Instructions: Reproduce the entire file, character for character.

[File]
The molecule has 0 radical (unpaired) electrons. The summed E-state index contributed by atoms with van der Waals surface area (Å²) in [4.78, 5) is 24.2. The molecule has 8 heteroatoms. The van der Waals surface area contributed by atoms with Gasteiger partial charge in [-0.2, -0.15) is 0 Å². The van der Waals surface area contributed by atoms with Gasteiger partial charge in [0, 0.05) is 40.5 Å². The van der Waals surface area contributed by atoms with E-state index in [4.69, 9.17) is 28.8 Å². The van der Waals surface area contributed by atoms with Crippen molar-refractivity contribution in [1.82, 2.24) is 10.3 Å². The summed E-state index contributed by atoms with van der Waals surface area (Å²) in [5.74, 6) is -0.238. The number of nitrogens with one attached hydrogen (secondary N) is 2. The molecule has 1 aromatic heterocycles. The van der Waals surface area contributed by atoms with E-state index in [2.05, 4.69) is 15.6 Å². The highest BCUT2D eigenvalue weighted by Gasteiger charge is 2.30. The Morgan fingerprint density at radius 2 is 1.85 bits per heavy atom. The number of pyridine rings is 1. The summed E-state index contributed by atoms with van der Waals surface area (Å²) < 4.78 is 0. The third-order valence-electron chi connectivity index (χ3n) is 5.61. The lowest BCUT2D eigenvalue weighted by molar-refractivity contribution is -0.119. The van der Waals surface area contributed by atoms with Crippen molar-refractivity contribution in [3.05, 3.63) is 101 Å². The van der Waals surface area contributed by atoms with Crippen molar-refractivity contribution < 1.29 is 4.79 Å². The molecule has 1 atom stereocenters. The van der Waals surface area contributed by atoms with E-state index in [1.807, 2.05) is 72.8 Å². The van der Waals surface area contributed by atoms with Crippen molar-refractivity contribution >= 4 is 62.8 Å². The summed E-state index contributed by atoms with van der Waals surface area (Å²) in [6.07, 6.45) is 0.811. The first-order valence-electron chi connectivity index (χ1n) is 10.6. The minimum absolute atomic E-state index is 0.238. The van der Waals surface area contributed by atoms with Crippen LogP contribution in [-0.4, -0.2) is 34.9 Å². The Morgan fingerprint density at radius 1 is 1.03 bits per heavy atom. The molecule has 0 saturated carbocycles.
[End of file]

The molecule has 0 radical (unpaired) electrons. The summed E-state index contributed by atoms with van der Waals surface area (Å²) in [4.78, 5) is 24.2. The molecule has 8 heteroatoms. The van der Waals surface area contributed by atoms with Gasteiger partial charge in [-0.2, -0.15) is 0 Å². The van der Waals surface area contributed by atoms with Gasteiger partial charge in [0, 0.05) is 40.5 Å². The van der Waals surface area contributed by atoms with E-state index in [4.69, 9.17) is 28.8 Å². The van der Waals surface area contributed by atoms with Crippen molar-refractivity contribution in [1.82, 2.24) is 10.3 Å². The summed E-state index contributed by atoms with van der Waals surface area (Å²) in [5.74, 6) is -0.238. The number of nitrogens with one attached hydrogen (secondary N) is 2. The molecule has 1 aromatic heterocycles. The van der Waals surface area contributed by atoms with E-state index in [2.05, 4.69) is 15.6 Å². The highest BCUT2D eigenvalue weighted by Gasteiger charge is 2.30. The Morgan fingerprint density at radius 2 is 1.85 bits per heavy atom. The number of pyridine rings is 1. The summed E-state index contributed by atoms with van der Waals surface area (Å²) < 4.78 is 0. The third-order valence-electron chi connectivity index (χ3n) is 5.61. The lowest BCUT2D eigenvalue weighted by molar-refractivity contribution is -0.119. The van der Waals surface area contributed by atoms with Crippen molar-refractivity contribution in [3.05, 3.63) is 101 Å². The van der Waals surface area contributed by atoms with Crippen molar-refractivity contribution < 1.29 is 4.79 Å². The molecule has 1 atom stereocenters. The van der Waals surface area contributed by atoms with E-state index in [1.807, 2.05) is 72.8 Å². The van der Waals surface area contributed by atoms with Crippen molar-refractivity contribution >= 4 is 62.8 Å². The summed E-state index contributed by atoms with van der Waals surface area (Å²) in [6.07, 6.45) is 0.811. The first-order valence-electron chi connectivity index (χ1n) is 10.6. The minimum absolute atomic E-state index is 0.238. The van der Waals surface area contributed by atoms with Crippen LogP contribution in [-0.4, -0.2) is 34.9 Å². The Morgan fingerprint density at radius 1 is 1.03 bits per heavy atom. The molecule has 0 saturated carbocycles.